WEST BOYLSTON, MA, USA U.S. Army SPC, HHT, 3D BRIGADE, 3 ID, FORT BENNING, GA BAGHDAD, IRAQ 05/08/2007
Michael Little received the visit Tuesday afternoon that every military family dreads.
Shortly after 4 p.m., two Army officers came to his door to inform him that his only son, Kyle, 20, had been killed by a roadside bomb north of Baghdad, Iraq, just hours earlier.
“The whole scenario was out of the movies,” said Little. “Getting out of the vehicles. Walking down the driveway and asking your name.
“A 50-foot driveway suddenly turns into a mile-long slow-motion tunnel.”
Kyle, 20, an Army specialist, was serving his second tour in Iraq. He was stationed with the 3rd Infantry Division, 3rd Brigade Special Troops Battalion Command Security Detachment.
The young soldier’s wife, Tiffany, who is living at Fort Benning, Ga., is carrying the couple’s first child, due in November.
They were married in February. Two months earlier, when Kyle returned from his first Iraq tour, the young couple came to North Berwick for what would be Kyle’s last visit with his father and stepmother, Katrina, and his half-sisters, Karly and Kayla.
He was proud to be in the Army. He had achieved his dream, said Little. His son had floundered for a while, leaving high school in West Boylston, Mass., where he grew up. But he quickly earned a general educational development diploma and entered the Army while he was only 17. “He loved it,” said Little.
“Shortly after he turned 18, he was on his way to Iraq,” said Little.
Kyle served there for a year and a half and returned to the States in December. In March, the month after he and Tiffany married, he was sent back for his second tour. He was serving as a military body guard, said his father.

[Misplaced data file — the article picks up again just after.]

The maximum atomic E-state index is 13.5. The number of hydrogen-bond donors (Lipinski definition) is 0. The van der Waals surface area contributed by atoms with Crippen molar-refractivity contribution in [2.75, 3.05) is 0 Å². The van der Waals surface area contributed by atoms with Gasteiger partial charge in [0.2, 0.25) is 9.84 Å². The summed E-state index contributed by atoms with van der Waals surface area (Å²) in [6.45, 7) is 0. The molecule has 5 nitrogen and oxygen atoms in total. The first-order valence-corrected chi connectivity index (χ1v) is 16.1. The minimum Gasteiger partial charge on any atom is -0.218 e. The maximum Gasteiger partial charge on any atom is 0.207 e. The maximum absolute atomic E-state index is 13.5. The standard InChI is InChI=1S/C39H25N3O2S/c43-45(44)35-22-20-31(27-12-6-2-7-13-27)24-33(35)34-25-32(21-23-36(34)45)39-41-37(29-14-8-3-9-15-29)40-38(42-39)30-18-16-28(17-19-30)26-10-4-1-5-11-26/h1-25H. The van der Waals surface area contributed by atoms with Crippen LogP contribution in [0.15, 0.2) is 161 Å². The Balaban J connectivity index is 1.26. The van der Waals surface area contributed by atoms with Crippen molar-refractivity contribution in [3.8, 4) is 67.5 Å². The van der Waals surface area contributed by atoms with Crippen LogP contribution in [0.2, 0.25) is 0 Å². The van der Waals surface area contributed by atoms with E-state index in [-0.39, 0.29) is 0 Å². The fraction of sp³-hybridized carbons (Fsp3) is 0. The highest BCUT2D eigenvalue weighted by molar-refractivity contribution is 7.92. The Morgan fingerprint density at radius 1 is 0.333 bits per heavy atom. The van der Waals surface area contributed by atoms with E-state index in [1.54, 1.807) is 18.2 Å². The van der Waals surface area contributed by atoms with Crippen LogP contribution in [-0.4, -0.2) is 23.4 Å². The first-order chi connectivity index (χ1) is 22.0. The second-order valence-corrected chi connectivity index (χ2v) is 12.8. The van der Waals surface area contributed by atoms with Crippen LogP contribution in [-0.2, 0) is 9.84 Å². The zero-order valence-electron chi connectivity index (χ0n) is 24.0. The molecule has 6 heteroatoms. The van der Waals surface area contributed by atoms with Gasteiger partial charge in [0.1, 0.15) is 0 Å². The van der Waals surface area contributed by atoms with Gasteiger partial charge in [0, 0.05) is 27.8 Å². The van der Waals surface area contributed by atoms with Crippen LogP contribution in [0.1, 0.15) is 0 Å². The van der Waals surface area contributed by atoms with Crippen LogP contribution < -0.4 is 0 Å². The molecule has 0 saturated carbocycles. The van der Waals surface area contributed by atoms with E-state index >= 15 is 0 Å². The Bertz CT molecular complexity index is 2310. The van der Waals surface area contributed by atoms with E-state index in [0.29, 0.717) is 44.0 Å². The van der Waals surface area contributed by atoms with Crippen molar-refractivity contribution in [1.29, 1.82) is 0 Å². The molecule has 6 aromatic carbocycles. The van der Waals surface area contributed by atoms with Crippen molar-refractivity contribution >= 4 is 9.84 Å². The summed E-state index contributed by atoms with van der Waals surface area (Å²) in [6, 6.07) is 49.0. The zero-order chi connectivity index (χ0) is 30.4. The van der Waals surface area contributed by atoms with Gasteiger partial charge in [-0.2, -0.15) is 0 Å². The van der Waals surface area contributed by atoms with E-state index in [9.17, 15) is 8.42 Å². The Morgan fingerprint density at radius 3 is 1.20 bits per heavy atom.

“He gave the ultimate sacrifice with his life,” said Little. “He was there for a reason and he was proud to be there.”
Michael Little said he is proud, too.
The father and son had not been able to spend as much time together as they had wished, over the years, because the constraints of a tension-filled divorce never made it easy, said Little. But the father said he loved every moment the two had with each other. Kyle was a baseball fanatic who had the Red Sox logo tattooed on his arm. He lived and breathed baseball, said his father.
The two had been so happy to see each other in December, and Michael Little had been thrilled when he received the e-mail in February telling him he was going to be a grandfather. And while he is thankful for that blessing, said Michael Little, all he can think about now is meeting his son’s casket at the airport. The Littles did not know a lot about Kyle’s mission this time — only that he had no Internet or telephones. They could only communicate with him through the mail.
Michael Little said he will communicate with Kyle directly now. “From the time your kids are born, you do nothing but worry about them every day,” said Little. “From now on, for the rest of my days, I will do nothing but think about him.”